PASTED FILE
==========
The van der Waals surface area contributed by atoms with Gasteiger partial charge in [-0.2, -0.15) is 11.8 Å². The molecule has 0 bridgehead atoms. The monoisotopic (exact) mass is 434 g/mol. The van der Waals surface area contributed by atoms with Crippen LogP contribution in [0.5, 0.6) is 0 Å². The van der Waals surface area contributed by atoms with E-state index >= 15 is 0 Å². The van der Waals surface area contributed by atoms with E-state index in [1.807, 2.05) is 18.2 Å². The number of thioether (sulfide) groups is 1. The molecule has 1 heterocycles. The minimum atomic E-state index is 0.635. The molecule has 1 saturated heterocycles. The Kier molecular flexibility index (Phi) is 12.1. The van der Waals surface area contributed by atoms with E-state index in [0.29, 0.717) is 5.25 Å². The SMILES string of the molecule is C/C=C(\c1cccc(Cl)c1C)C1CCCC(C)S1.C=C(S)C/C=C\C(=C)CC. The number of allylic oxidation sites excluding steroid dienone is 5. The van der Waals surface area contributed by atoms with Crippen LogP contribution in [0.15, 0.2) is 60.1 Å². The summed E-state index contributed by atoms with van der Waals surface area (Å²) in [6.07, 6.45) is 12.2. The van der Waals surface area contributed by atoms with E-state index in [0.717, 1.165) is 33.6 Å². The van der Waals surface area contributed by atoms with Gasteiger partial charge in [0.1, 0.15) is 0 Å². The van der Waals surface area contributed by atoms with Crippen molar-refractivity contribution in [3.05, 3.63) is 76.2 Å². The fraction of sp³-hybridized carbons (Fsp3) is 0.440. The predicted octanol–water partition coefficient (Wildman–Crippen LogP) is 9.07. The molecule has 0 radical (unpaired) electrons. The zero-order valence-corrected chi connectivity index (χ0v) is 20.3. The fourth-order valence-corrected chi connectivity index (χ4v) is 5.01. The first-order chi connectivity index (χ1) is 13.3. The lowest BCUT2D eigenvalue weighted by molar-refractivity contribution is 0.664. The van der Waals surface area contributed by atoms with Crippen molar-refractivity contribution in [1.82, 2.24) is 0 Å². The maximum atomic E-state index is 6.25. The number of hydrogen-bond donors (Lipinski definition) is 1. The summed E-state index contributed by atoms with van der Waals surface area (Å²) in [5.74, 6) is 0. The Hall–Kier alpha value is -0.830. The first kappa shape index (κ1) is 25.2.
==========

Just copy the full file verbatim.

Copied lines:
The van der Waals surface area contributed by atoms with Gasteiger partial charge in [-0.2, -0.15) is 11.8 Å². The molecule has 0 bridgehead atoms. The monoisotopic (exact) mass is 434 g/mol. The van der Waals surface area contributed by atoms with Crippen LogP contribution in [0.5, 0.6) is 0 Å². The van der Waals surface area contributed by atoms with E-state index >= 15 is 0 Å². The van der Waals surface area contributed by atoms with E-state index in [1.807, 2.05) is 18.2 Å². The number of thioether (sulfide) groups is 1. The molecule has 1 heterocycles. The minimum atomic E-state index is 0.635. The molecule has 1 saturated heterocycles. The Kier molecular flexibility index (Phi) is 12.1. The van der Waals surface area contributed by atoms with E-state index in [0.29, 0.717) is 5.25 Å². The SMILES string of the molecule is C/C=C(\c1cccc(Cl)c1C)C1CCCC(C)S1.C=C(S)C/C=C\C(=C)CC. The number of allylic oxidation sites excluding steroid dienone is 5. The van der Waals surface area contributed by atoms with Crippen LogP contribution in [0.15, 0.2) is 60.1 Å². The summed E-state index contributed by atoms with van der Waals surface area (Å²) in [6.07, 6.45) is 12.2. The van der Waals surface area contributed by atoms with E-state index in [0.717, 1.165) is 33.6 Å². The van der Waals surface area contributed by atoms with Gasteiger partial charge in [0.1, 0.15) is 0 Å². The van der Waals surface area contributed by atoms with Crippen molar-refractivity contribution in [3.05, 3.63) is 76.2 Å². The fraction of sp³-hybridized carbons (Fsp3) is 0.440. The predicted octanol–water partition coefficient (Wildman–Crippen LogP) is 9.07. The molecule has 0 radical (unpaired) electrons. The zero-order valence-corrected chi connectivity index (χ0v) is 20.3. The fourth-order valence-corrected chi connectivity index (χ4v) is 5.01. The first-order chi connectivity index (χ1) is 13.3. The lowest BCUT2D eigenvalue weighted by molar-refractivity contribution is 0.664. The van der Waals surface area contributed by atoms with Crippen molar-refractivity contribution in [1.82, 2.24) is 0 Å². The maximum atomic E-state index is 6.25. The number of hydrogen-bond donors (Lipinski definition) is 1. The summed E-state index contributed by atoms with van der Waals surface area (Å²) in [5.74, 6) is 0. The Hall–Kier alpha value is -0.830. The first kappa shape index (κ1) is 25.2.